After reading this post by Aussa at Hacker, Ninja, Hooker, Spy, I had to write about an obsession I dealt with in high school.
It should come to no surprise, given my nerdy ways, that I wasn’t part of the popular crowd. As a matter of fact, I like to say I was second to last in terms of the high school hierarchy. My clique was made up of all the people who didn’t belong and some of the people who managed to belong everywhere. I was part of the former. An awkward kid who always had a book in hand and always wanted to dive deeper into topics than others. When a teacher assigned a 3-page paper, I was the freak of nature who raised her hand and asked “is there a page limit?” #nojoke
On the very bottom of the totem pole was one man. I’m going to call him Philip, because I have the Maleficent trailer stuck in my mind. It doesn’t fit at all because this guy was anything but a knight in shiny armor.
He was really creepy. You know they guy who always looks greasy with shifty eyes and ungainly way of speaking? That’s this guy.
I thought I was going to avoid his advances. Throughout high school, he was always around my group of friends. I can think of two or three people that he seemed interested in for a period of time. The height of his obsession came when he set his eyes on my best friend at the time. He must have asked her out every other day for over a year. She couldn’t bear to just cut him off with a “no, I’m not interested,” so she made excuses. “I’m too busy,” she’d say. “I’m just not looking for a relationship now.”
That was all a lie because she did eventually start dating someone. During on particularly awkward encounter (for her), Philip sat across from her and her boyfriend, looked at her and asked “What does he have that I don’t?”
I forget what her reaction was, but I can tell you that, if I were in her shoes, I would be horribly embarrassed. What do you say to that?
Her boyfriend answered on her behalf. “I have her.”
Well, that’s kind of sweet if you’re into all that romantic
Then, it was my turn.
I was involved in the publications class which produced the school newspaper and yearbook. To this day, I am 99.9% sure the only reason he signed up for the class senior year was to be closer to me. I knew what it was like to be a loner and have people laugh behind your back, so I wasn’t about to act cruel. All the same, there are not words to describe how uninterested I was. Creepiness aside, I felt like the last choice. He had gone through my friends and failed.
It’s too bad. If he would have approached me during my freshman year, my self-esteem would have been low enough that I would have said yes to anything. Instead, he waited until I was a senior. By that point, I had gained enough confidence to say no. I’d rather be alone; sorry man.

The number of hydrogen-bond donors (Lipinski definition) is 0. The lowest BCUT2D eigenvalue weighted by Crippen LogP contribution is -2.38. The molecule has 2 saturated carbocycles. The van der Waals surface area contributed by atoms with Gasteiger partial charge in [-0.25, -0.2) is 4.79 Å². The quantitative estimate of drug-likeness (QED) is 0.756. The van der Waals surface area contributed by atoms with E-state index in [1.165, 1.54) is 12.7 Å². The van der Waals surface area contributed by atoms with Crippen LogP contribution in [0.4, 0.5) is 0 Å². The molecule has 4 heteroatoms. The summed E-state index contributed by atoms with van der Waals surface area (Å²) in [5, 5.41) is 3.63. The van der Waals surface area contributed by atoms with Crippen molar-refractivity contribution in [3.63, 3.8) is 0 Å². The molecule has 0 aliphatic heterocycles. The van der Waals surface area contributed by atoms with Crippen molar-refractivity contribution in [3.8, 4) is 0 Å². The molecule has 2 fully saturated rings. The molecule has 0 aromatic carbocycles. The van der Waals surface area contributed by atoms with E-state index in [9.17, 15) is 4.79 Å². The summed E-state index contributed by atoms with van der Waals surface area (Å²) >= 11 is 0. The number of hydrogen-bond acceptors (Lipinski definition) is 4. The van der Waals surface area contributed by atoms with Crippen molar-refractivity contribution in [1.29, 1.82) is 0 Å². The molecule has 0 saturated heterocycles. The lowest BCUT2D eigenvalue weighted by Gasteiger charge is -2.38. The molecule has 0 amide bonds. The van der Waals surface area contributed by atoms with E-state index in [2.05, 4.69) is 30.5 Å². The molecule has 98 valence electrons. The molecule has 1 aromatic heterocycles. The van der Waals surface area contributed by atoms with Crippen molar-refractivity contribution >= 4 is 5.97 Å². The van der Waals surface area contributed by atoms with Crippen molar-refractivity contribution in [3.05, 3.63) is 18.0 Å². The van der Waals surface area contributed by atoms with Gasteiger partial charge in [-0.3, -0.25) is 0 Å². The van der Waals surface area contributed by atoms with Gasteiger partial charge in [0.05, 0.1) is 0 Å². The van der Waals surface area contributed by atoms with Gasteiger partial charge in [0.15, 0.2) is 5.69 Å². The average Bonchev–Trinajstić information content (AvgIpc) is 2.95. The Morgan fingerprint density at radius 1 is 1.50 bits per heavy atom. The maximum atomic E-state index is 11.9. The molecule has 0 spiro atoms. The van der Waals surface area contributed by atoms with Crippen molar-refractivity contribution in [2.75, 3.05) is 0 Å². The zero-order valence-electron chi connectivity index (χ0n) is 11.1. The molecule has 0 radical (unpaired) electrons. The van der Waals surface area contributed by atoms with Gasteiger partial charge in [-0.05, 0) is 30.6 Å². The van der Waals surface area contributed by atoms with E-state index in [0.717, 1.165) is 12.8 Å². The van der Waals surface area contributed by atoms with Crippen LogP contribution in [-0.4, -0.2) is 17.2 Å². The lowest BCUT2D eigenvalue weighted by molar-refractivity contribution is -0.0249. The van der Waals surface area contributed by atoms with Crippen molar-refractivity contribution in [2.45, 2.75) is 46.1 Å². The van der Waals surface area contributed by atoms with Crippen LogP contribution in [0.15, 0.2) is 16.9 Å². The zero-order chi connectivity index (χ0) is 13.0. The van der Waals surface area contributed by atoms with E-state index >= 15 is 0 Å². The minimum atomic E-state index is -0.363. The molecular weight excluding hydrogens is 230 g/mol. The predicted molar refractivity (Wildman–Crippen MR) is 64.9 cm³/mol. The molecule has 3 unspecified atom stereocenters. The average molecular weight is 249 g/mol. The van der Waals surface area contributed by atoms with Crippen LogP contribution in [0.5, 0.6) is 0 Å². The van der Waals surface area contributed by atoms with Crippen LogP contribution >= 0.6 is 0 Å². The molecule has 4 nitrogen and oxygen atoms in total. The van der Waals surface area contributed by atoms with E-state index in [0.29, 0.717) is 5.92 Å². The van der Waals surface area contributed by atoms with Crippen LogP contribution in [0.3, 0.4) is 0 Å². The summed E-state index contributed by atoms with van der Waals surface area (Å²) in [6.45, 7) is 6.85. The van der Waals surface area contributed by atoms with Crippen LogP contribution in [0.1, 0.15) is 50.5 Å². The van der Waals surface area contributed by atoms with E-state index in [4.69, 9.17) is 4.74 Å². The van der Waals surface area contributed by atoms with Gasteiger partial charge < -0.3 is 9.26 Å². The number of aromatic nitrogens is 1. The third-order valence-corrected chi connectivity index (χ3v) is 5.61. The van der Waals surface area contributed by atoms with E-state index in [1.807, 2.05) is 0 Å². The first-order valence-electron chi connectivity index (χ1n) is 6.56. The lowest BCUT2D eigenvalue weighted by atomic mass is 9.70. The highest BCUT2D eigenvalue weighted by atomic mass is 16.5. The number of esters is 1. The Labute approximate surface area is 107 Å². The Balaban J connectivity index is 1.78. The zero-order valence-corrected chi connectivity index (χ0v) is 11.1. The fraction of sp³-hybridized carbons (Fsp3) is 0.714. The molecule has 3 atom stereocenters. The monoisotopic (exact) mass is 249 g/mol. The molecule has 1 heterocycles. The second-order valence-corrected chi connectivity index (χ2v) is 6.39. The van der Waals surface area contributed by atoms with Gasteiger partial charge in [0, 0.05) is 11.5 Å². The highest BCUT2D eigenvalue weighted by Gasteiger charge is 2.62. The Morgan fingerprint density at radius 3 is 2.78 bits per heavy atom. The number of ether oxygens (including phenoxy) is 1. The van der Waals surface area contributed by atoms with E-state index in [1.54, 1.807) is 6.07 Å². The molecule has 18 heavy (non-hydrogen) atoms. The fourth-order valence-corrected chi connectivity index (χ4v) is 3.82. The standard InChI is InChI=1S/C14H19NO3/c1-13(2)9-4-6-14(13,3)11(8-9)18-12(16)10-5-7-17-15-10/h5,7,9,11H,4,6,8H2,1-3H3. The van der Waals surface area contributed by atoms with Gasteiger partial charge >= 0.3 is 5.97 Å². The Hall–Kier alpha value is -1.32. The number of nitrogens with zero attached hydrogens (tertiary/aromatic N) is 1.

He tried really hard to engage me during the class. He’d have me review his articles and I took no mercy with my critique. If you’ve ever studied journalism, you should know that the red pen is an editor’s best friend. Honestly, I felt bad. I tore some of those stories apart. That’s how you get better though. Someone has to tell you what you’re doing wrong so you can figure out what to do right.
Then, during P.E. one day, I saw him pull out a folding chair at the end of the gym with a camera. He was in charge of the P.E. page in the year book, so this wasn’t really that big of a deal. I admit, his creepy nature may have made me more susceptible to discomfort in this situation. That said, I am 90% sure he spent more time just watching (with the camera on the floor beside the chair) than he actually did taking pictures.
I quickly told all my friends the secret of avoiding yearbook publication: Don’t show him your face.
In the publications class, we weren’t allowed to use photos if they didn’t have faces in them. No backs allowed! Soon, it seemed like everyone was turning their faces away when he walked down the hallways, camera in hand. If you followed a few feet behind, you would hear a chorus of “I hate that guy.” “I hate that guy.” “I hate that guy”. “I hate that guy.”
I felt bad, but I also didn’t want him to have any photos of me. If other people didn’t want their pictures taken, they had a right to avoid facing a camera, too.
This resulted in some pretty harsh criticism when I was asked to review his yearbook pages. Word must have spread fast because it seemed like none of his photos had faces in them. I wasn’t beyond saying “Well, you need to rework this text and get new pictures. You know we can’t use ones with no faces.”
I think I was wearing him down at this point. I’m really bad at sugar-coating things. I’m just going to say it as it is. He tried really hard to be cute and flirt in that creepy way of his, and I wasn’t having it. Also, I had no idea that’s what was happening. If you come to me with puppy eyes begging me to review your work, I’m going to rip it apart and watch as your puppy eyes turn as red as the paper I just marked up. Do you really think I’d tell you that bad writing was good just to flirt with you? Even if you were Prince Philip himself, I would have sent that page back bleeding with red ink.
At the end of the day, it all worked out, because he took this one awesome picture. He walked into a class one day and everyone laid their heads on the desk as if sleeping. *snap* That picture made it into our yearbook. Apparently, nothing says high school like sleeping in class.